Tag Archives: gillian nevers

Lentil Tales of Autumn (And Sausage Sunsets)

Salsiccia con Lenticchie (Sausage with lentils), a guest post by Gillian Nevers

I used to wonder why I started to crave sausages and lentils in the fall, just as the leaves on the trees began to change color. For a while I thought it was because of their palate – lentils range in colors from yellow to red-orange to green to brown and, even black – or their earthy taste. Then, one day while looking through photos taken on one of many trips to the Abruzzo, I came upon several taken at an autumn picnic next to a small, wetland refuge near Capestrano. I think it was the day after Emily’s birthday, but I’m not sure. However, I am sure that among all the wonderful things we ate that day, my favorite was the salsiccia con lenticchie, prepared by my dear friend, the late Linda Mantini.

Linda and Dan near Capestrano, 2010 picnic

We worked off a wonderful lunch of party left-overs, with a stroll around a little lake, attempting to identify a variety of water birds. Then we drove into Capestrano for cafe and gelato. While the rest of the family sat outside the bar soaking up what was left of the afternoon sun, Silvia and I walked across the square to a small shop. It was one of those dark little places you enter through a swinging tile curtain. An unmemorable place, except for the calendar of Mussolini displayed along with pope and kitten calendars, and a bushel of brown lentils on the floor in front of the counter. Silvia insisted on buying five kilos of the lentils for me. Knowing I was flying home in a few days, and worried about luggage weight restrictions, I protested. When Silvia said she would keep half, I agreed. Now, I regret not having taking all five kilos, as those lentils were some of the best I’ve every eaten and would have been worth the extra baggage charge!

Emily below CapestranoBack home, I searched through my Italian cookbooks for a recipe that came close to Linda’s. Everywhere I looked, the ingredients were things I could source locally, except for the sausage—it’s hard to find a coil of luganega, especially on short-notice, in Madison, Wisconsin. So, I substituted Italian sausage—a mix of hot and mild—from Fraboni’s, a family-owned Italian deli that’s been in Madison as long as I can remember (when I gave birth to Joshua forty-plus years ago, my friend Kathy smuggled prosciutto, crusty bread and gorgonzola into my hospital room, so I wouldn’t starve)! I served my version of salsiccia con lenticchie to friends who would later join us on a hiking and cooking trip in the Abruzzo.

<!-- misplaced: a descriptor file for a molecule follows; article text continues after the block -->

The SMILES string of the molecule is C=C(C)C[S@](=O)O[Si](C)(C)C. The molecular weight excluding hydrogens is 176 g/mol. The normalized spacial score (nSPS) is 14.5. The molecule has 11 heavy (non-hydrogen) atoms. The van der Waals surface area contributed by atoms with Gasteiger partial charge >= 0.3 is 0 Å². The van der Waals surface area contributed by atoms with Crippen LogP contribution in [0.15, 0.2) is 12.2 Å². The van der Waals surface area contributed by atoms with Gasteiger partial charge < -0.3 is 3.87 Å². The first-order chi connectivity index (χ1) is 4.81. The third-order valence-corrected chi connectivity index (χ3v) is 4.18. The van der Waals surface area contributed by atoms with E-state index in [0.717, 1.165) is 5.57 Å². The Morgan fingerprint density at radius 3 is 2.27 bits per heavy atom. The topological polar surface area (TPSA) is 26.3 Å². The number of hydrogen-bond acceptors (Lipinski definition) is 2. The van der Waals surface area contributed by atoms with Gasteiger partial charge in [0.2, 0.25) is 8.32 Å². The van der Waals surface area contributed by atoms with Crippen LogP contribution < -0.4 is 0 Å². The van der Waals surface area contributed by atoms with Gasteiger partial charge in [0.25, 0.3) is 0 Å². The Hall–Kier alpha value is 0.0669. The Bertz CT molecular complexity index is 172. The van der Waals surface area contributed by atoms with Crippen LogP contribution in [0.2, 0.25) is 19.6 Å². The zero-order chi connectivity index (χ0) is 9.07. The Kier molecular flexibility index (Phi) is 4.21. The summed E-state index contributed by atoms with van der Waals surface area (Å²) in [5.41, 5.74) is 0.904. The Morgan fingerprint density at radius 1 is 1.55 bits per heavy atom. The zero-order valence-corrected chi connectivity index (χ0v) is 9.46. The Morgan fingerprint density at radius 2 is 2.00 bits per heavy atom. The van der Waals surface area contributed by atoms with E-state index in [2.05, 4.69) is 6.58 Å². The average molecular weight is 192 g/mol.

Linda-inspired pasta & lentils

Every fall, when I get the urge to make salsiccia con lenticchie, it seems to strike me on the day I MUST eat it. So, I have to use what sausage is close at hand. In addition to Italian sausage, I’ve tried American brats, local pork sausage, and Spanish Chorizo. All add their own character to the dish, but no matter the sausage I use, my version never comes close to Linda’s.

Here’s my improvised version:

  • 3/4 pound brown lentils
  • 2 ounces chopped pancetta or smoked bacon
  • 1 small chopped onion
  • 2 cloves garlic, chopped
  • 2 stalks celery, finally chopped
  • 4 to 8 pure pork sausages – If you can find luganega, that’s the best.
Soffritto

Soffritto

Soak the lentils for about an hour. Fry pancetta or bacon until the fat melts. Add onion, garlic and celery and cook until soft. Add the drained lentils and cover with water. Simmer for 25 minutes, or until tender. In the meantime, roast, fry or grill the sausage.

Serve the sausages on a bed of lentils.

(Editor’s note…if you want it spicy, add hot peppers, and if you want to prepare long before serving, cut the sausage into inch-long chunks and mix into the pot of lentils, cover and keep warm until serving).

Carbonara and Muse

For those of you reading this on Facebook or elsewhere, it was first published on carbonara.wordpress.com

http://www.facebook.com/pages/Carbonara-by-Joshua-Lawrence/291542554139?ref=ts

Follow me on Twitter http://twitter.com/#!/JoshuaLawrence